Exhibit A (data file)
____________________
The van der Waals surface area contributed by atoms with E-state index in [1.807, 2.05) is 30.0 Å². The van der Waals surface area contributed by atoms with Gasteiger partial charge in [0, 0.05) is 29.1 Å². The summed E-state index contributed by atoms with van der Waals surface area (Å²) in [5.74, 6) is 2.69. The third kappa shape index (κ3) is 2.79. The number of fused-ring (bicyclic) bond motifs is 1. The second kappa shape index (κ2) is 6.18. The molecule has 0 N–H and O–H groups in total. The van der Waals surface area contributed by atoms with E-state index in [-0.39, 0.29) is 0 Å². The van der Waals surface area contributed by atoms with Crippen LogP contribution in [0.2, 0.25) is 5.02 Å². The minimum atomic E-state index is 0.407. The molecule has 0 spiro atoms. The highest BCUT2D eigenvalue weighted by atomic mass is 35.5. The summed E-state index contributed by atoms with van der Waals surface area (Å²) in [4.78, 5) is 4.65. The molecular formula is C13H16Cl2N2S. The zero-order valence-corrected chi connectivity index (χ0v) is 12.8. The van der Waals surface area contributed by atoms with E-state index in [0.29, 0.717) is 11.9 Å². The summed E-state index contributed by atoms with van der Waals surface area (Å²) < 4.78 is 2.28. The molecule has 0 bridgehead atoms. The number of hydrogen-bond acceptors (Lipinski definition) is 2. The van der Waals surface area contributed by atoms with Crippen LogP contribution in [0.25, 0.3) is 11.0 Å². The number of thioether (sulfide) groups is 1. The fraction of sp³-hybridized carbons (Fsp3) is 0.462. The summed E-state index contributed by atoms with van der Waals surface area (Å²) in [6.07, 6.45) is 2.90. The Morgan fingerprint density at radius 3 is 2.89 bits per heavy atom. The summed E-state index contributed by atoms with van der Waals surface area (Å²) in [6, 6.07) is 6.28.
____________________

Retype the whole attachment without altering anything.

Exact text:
The van der Waals surface area contributed by atoms with E-state index in [1.807, 2.05) is 30.0 Å². The van der Waals surface area contributed by atoms with Gasteiger partial charge in [0, 0.05) is 29.1 Å². The summed E-state index contributed by atoms with van der Waals surface area (Å²) in [5.74, 6) is 2.69. The third kappa shape index (κ3) is 2.79. The number of fused-ring (bicyclic) bond motifs is 1. The second kappa shape index (κ2) is 6.18. The molecule has 0 N–H and O–H groups in total. The van der Waals surface area contributed by atoms with E-state index in [-0.39, 0.29) is 0 Å². The van der Waals surface area contributed by atoms with Crippen LogP contribution in [0.2, 0.25) is 5.02 Å². The minimum atomic E-state index is 0.407. The molecule has 0 spiro atoms. The highest BCUT2D eigenvalue weighted by atomic mass is 35.5. The summed E-state index contributed by atoms with van der Waals surface area (Å²) in [4.78, 5) is 4.65. The molecular formula is C13H16Cl2N2S. The zero-order valence-corrected chi connectivity index (χ0v) is 12.8. The van der Waals surface area contributed by atoms with E-state index in [0.29, 0.717) is 11.9 Å². The summed E-state index contributed by atoms with van der Waals surface area (Å²) < 4.78 is 2.28. The molecule has 0 bridgehead atoms. The number of hydrogen-bond acceptors (Lipinski definition) is 2. The van der Waals surface area contributed by atoms with Crippen LogP contribution in [0.25, 0.3) is 11.0 Å². The number of thioether (sulfide) groups is 1. The fraction of sp³-hybridized carbons (Fsp3) is 0.462. The summed E-state index contributed by atoms with van der Waals surface area (Å²) in [6.07, 6.45) is 2.90. The Morgan fingerprint density at radius 3 is 2.89 bits per heavy atom. The summed E-state index contributed by atoms with van der Waals surface area (Å²) in [6, 6.07) is 6.28.